Teaching & Learning

The Ensemble seeks to connect and inform all people who are committed to ensemble music education for youth empowerment and social change.

Illuminating True Progress for All Students

06-01-2019

As a Sistema movement, the two main goals we aspire to are musical growth and social growth. We often use some iteration of the motto “social change through music.” However, it is often hard to show data that supports this. El Sistema-inspired programs tend to more easily keep track of information pertaining to musical growth. They accomplish this through playing tests, juries, and concerts.

The Archipelago Project

04-01-2019

The Archipelago Project’s objective is to empower student creativity and ownership by supplying musical knowledge, performance opportunities, and professional models to inspire the next generation of engaged musicians. For the past 15 years, Archipelago Project’s iterative process in curriculum design has resulted in our Musical Leadership Academy, a summer music camp focused on providing a diverse population of students and teaching artists with opportunities to create music together, learn when to lead and to listen, and thrive in the ensemble as a metaphor for community.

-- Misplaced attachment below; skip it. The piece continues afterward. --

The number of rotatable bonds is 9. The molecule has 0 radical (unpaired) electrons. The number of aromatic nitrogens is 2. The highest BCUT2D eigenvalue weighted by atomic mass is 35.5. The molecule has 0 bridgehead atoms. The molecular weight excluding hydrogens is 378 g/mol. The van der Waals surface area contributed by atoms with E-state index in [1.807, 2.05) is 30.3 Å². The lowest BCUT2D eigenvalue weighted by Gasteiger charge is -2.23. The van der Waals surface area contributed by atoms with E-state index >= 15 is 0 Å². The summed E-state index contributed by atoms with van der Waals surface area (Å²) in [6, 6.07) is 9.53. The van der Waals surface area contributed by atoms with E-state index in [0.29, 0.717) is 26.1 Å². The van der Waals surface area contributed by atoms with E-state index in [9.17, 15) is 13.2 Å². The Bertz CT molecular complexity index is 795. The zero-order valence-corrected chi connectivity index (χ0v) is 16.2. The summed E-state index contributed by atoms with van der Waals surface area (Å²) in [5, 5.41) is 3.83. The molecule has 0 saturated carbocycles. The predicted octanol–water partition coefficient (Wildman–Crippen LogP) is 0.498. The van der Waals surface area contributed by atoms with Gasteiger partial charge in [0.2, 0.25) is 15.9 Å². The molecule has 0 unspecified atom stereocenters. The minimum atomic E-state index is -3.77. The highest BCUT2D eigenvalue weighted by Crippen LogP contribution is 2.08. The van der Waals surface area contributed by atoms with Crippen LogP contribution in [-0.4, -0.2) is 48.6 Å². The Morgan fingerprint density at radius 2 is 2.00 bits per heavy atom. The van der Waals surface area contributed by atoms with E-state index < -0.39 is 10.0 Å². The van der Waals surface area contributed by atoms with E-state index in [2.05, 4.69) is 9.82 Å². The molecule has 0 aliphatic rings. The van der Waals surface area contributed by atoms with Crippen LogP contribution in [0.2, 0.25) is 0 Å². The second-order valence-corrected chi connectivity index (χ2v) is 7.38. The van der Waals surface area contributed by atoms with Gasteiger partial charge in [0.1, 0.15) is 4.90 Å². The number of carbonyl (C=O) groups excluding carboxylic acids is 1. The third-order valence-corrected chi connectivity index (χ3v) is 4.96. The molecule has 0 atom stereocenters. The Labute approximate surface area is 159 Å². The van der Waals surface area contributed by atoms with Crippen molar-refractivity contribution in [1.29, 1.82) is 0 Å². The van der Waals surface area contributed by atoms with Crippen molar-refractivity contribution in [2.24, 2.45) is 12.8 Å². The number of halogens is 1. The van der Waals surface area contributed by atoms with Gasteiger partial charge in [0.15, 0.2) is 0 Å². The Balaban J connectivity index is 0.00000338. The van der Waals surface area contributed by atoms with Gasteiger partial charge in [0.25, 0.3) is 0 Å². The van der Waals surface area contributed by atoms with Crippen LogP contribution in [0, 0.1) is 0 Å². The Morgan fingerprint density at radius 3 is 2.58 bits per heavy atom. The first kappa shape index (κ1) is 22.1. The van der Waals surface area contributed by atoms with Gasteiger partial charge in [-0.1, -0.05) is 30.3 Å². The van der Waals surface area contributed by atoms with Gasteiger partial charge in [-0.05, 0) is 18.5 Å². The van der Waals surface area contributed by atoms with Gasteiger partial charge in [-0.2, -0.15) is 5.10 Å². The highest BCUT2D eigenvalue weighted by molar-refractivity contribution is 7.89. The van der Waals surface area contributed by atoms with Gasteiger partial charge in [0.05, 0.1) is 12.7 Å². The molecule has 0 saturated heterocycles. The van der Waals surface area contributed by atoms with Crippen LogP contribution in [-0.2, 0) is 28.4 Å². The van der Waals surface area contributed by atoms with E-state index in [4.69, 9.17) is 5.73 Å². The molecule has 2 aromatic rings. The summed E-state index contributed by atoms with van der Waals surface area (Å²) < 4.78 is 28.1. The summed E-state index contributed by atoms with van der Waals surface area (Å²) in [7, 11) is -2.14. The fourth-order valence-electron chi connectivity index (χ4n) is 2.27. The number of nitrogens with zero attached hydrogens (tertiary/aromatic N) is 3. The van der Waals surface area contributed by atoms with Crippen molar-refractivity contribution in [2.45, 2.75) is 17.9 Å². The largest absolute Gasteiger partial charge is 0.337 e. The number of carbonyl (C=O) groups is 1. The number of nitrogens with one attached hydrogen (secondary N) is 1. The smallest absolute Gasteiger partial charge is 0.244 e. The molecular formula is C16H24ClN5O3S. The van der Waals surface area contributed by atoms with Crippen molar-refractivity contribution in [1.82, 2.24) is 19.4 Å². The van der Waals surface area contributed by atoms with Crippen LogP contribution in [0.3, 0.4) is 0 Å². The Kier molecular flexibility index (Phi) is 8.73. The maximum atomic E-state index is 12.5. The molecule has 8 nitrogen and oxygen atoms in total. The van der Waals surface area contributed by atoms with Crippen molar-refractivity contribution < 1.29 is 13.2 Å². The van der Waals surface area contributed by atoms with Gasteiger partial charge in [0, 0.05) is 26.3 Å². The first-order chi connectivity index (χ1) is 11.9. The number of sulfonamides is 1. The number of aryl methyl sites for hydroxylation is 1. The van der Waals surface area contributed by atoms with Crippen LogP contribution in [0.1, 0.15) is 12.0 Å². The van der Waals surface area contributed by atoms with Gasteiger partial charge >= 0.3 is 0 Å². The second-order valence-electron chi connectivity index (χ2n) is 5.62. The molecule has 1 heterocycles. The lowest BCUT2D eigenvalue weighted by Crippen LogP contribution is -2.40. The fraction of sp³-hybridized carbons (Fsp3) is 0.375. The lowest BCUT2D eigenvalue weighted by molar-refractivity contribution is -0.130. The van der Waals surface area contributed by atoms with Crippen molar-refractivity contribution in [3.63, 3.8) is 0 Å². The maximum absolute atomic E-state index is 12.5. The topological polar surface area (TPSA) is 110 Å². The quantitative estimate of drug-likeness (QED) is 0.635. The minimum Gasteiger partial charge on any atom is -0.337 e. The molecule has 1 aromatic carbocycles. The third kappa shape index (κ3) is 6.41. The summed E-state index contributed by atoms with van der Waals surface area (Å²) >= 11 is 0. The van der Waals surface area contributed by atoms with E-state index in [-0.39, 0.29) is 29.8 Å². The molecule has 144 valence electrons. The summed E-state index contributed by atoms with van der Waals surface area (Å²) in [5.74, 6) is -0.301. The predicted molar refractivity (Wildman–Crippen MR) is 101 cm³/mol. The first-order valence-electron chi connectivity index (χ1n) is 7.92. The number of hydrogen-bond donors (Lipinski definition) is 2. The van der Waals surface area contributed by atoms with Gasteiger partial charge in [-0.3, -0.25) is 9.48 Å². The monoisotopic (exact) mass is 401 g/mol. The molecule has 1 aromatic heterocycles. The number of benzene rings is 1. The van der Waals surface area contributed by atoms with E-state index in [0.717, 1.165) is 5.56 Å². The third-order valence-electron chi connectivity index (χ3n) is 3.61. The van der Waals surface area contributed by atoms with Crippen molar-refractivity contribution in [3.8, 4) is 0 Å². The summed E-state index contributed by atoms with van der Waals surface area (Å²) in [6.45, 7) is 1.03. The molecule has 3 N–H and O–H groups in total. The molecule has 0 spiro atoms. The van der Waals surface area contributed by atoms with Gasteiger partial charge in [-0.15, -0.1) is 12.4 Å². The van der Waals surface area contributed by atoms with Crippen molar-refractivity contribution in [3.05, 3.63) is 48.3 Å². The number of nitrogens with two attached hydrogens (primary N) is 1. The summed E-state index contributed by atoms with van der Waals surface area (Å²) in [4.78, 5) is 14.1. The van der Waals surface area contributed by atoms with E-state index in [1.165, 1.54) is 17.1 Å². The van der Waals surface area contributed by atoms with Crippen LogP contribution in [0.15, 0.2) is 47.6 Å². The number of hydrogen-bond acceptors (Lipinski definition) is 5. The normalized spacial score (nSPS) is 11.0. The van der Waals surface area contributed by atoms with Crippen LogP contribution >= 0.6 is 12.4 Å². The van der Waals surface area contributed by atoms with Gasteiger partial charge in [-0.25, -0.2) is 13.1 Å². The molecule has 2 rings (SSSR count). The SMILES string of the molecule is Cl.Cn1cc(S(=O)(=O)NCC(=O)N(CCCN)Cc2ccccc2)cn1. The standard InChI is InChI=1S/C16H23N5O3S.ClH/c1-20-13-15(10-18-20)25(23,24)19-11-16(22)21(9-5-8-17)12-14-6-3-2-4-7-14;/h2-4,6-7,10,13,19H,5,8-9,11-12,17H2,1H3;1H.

Social Change from Within: Learning Human Values Through Music

03-30-2019

Social change, the primary objective of most El Sistema programs, is usually thought of as an external challenge. Addressing such challenges as poverty, violence, racism, inequitably funded schools, language barriers, and other familiar obstacles to success often involves outside foundations bringing in programs to the communities of need. This work is critical and important, and needs to continue and grow. However, because true change also must come from within a community, looking within ourselves to more reflective practices can help provide context, clarity, and purpose.